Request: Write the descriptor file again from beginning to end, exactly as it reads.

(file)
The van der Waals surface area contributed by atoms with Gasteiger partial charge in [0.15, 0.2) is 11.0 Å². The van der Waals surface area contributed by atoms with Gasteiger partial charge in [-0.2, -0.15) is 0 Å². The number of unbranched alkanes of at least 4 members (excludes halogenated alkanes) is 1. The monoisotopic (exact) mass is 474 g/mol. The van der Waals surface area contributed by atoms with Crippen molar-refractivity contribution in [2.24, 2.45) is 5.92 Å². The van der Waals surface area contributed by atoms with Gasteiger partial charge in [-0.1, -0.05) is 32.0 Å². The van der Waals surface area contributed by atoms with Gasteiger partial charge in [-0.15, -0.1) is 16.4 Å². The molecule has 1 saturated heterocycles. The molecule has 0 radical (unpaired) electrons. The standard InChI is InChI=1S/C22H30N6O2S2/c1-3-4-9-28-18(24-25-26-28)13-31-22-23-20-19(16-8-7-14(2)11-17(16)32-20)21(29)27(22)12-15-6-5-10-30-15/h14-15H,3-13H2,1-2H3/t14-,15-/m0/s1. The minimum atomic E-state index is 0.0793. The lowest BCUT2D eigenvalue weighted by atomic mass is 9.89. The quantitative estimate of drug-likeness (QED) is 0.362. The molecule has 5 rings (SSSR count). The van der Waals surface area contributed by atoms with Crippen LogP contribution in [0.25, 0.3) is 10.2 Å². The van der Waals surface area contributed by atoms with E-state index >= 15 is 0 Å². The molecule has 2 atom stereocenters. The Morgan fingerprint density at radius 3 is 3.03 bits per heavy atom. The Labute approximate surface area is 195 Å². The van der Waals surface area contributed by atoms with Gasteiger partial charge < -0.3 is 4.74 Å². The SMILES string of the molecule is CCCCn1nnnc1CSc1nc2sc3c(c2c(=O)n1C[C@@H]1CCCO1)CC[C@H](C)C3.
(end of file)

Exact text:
The van der Waals surface area contributed by atoms with Gasteiger partial charge in [0.15, 0.2) is 11.0 Å². The van der Waals surface area contributed by atoms with Gasteiger partial charge in [-0.2, -0.15) is 0 Å². The number of unbranched alkanes of at least 4 members (excludes halogenated alkanes) is 1. The monoisotopic (exact) mass is 474 g/mol. The van der Waals surface area contributed by atoms with Crippen molar-refractivity contribution in [2.24, 2.45) is 5.92 Å². The van der Waals surface area contributed by atoms with Gasteiger partial charge in [-0.1, -0.05) is 32.0 Å². The van der Waals surface area contributed by atoms with Gasteiger partial charge in [-0.15, -0.1) is 16.4 Å². The molecule has 1 saturated heterocycles. The molecule has 0 radical (unpaired) electrons. The standard InChI is InChI=1S/C22H30N6O2S2/c1-3-4-9-28-18(24-25-26-28)13-31-22-23-20-19(16-8-7-14(2)11-17(16)32-20)21(29)27(22)12-15-6-5-10-30-15/h14-15H,3-13H2,1-2H3/t14-,15-/m0/s1. The minimum atomic E-state index is 0.0793. The lowest BCUT2D eigenvalue weighted by atomic mass is 9.89. The quantitative estimate of drug-likeness (QED) is 0.362. The molecule has 5 rings (SSSR count). The van der Waals surface area contributed by atoms with Crippen LogP contribution in [0.25, 0.3) is 10.2 Å². The van der Waals surface area contributed by atoms with E-state index >= 15 is 0 Å². The molecule has 2 atom stereocenters. The Morgan fingerprint density at radius 3 is 3.03 bits per heavy atom. The Labute approximate surface area is 195 Å². The van der Waals surface area contributed by atoms with Gasteiger partial charge < -0.3 is 4.74 Å². The SMILES string of the molecule is CCCCn1nnnc1CSc1nc2sc3c(c2c(=O)n1C[C@@H]1CCCO1)CC[C@H](C)C3.